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Making of 'Once Upon a Time...'

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(Score 4.65 out of 5 after 46 Votes)
Date Added: 27th June 2011
Software used:


Hi folks! My name is Gustavo Groppo and I'm a 3D artist currently working in São Paulo, Brazil. My skills are mostly texturing, shading, lighting and rendering.

Here I'll guide you through my working process for the image "Once Upon a Time..." My inspiration for this work came when I first saw No Country for Old Men. I've always loved those Western American landscapes and although the film was recorded in Texas, I used photographs from it as a reference so I could create a police scene in a vast desert.


The process of searching for references was important because it helped to give me information that was essential for truthfully recreating the environment I was imagining.

As I planned my work place in the desert region of Arizona, in the 1970s, I searched for references of road signs of that time, police cars, vegetation and elements that would bring detail to the image, showing what really existed there (Fig.01).

Fig. 01


The modeling of the elements in the scene was extremely simple. The models are derived from primitive cylinders and planes, which I modified using the Edit Poly tools (Fig.02).

Fig. 02

The car model was started by my friend Fernando Ometto for a job that would have small toy vehicles. So, for my work, I needed to renovate it to match a Ford Galaxie 500, year 66 or 67. The general shape of the car was kept, but I changed some items such as the wheel, siren, break bush, tires and other details pertinent to the actual model (Fig.03).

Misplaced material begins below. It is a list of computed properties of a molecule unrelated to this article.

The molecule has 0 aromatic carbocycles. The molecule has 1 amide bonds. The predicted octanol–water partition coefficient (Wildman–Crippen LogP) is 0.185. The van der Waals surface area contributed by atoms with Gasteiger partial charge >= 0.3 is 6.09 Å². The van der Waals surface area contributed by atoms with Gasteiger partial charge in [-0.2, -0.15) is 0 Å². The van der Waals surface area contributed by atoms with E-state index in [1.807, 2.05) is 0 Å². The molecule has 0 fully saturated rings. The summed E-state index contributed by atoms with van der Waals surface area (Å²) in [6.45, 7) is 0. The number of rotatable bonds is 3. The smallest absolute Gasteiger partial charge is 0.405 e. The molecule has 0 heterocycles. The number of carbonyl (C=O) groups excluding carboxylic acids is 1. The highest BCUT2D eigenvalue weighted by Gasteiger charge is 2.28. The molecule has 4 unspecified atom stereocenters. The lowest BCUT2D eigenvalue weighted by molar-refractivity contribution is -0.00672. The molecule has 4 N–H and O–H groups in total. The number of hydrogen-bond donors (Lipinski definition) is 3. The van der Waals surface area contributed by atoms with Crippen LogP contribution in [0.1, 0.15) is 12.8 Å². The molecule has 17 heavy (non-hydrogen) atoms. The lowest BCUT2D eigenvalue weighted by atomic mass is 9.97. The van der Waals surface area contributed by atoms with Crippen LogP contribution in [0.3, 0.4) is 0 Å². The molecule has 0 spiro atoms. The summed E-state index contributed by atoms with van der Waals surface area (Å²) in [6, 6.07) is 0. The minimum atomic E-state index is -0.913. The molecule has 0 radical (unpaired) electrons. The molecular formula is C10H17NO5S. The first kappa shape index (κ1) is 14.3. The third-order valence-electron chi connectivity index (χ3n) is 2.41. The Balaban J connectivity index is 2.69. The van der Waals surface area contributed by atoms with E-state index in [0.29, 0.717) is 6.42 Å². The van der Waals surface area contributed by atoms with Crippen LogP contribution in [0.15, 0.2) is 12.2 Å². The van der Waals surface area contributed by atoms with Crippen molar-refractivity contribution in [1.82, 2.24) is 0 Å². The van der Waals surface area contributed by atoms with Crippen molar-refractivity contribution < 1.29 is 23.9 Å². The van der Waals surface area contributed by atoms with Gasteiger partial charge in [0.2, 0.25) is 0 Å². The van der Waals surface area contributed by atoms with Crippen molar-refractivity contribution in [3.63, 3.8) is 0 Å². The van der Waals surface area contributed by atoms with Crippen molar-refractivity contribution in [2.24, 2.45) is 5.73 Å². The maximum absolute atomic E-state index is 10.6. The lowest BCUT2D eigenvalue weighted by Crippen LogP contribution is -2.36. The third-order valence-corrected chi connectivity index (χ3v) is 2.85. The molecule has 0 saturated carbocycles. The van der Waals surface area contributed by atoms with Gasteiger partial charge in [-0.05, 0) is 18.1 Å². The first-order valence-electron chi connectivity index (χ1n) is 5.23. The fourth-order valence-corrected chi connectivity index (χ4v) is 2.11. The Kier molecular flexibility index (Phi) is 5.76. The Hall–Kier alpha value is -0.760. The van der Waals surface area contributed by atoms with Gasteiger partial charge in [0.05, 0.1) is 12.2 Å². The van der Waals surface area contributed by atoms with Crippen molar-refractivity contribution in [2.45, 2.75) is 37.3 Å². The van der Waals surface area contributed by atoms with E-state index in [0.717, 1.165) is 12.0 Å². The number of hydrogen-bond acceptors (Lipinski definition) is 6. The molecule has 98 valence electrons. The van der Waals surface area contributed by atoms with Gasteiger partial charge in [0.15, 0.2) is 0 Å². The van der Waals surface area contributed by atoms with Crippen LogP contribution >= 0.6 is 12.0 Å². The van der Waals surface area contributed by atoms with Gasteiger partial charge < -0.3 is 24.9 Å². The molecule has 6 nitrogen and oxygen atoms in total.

Fig. 03

Vegetation and Stones

After gathering some references of Arizona desert vegetation, it was time to plan how to achieve a convincing result. I tested some plugins for modeling plants. Some of these were completed models that I later modified, which gave me a lot of control and the ability to edit the shapes of plants. I achieved the best visual results using the Hair & Fur system  in 3ds Max.

On average, each plant had 700 "wires", which required too much processing power and memory to render, so I decided to separate the plants into two areas: foreground and background. Plants that are closer to the camera are Hair & Fur and for the backgound, I pre-rendered a wide variety of models and applied them as textures on simple planes, with the opacity channel (Fig.04).

Fig. 04

For the modeling of the stones, I used a plugin called Rock Generator, developed by Alessandro Ardolino. On it I was able to create a wide variety of rocks at different scales, and their forms were easily edited using the FreeForm Deformation tool. With the models of the stones ready, I used V-Ray Scatter to distribute them randomly on the landscape (Fig.05).

Fig. 05

continued on next page >

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Readers Comments (Newest on Top)
Yuval on Tue, 19 March 2013 9:37am
great piece of art! how did you achive this dirty chrome shader on the front car panel?
Riaz on Thu, 11 October 2012 12:21pm
Wow Awesome work ...
Richard Clark on Sat, 16 June 2012 5:55am
This is outstanding work! Really intriguing composition too.
Push on Sun, 19 February 2012 5:33am
Excellent work. I like it.
Sherman Cammack on Sun, 14 August 2011 4:41am
Awesome work! It reminded me of driving through Utah heading towards the salt flats on Interstate 80 in my 98 Mustang GT. Hope to see more of your work, thanks for sharing.
Mirko on Tue, 02 August 2011 7:31am
Thanx for sharing this great work!
Stanbg65t on Mon, 25 July 2011 10:38am
nice - very nice. love your work
Bram Deprins on Thu, 07 July 2011 7:12pm
Thank you for sharing! You did a great job of recreating the mood for that particular scene in No country for old men, which is a great movie!
Uriel Silva on Mon, 04 July 2011 10:17pm
It remembered me The Walking Dead. :) Very nice work, btw!
David on Thu, 30 June 2011 10:56pm
Anyone else reminded of No Country for Old Men? Excellent behind the scenes.
Mohsen on Mon, 27 June 2011 7:33pm
so happy for this section
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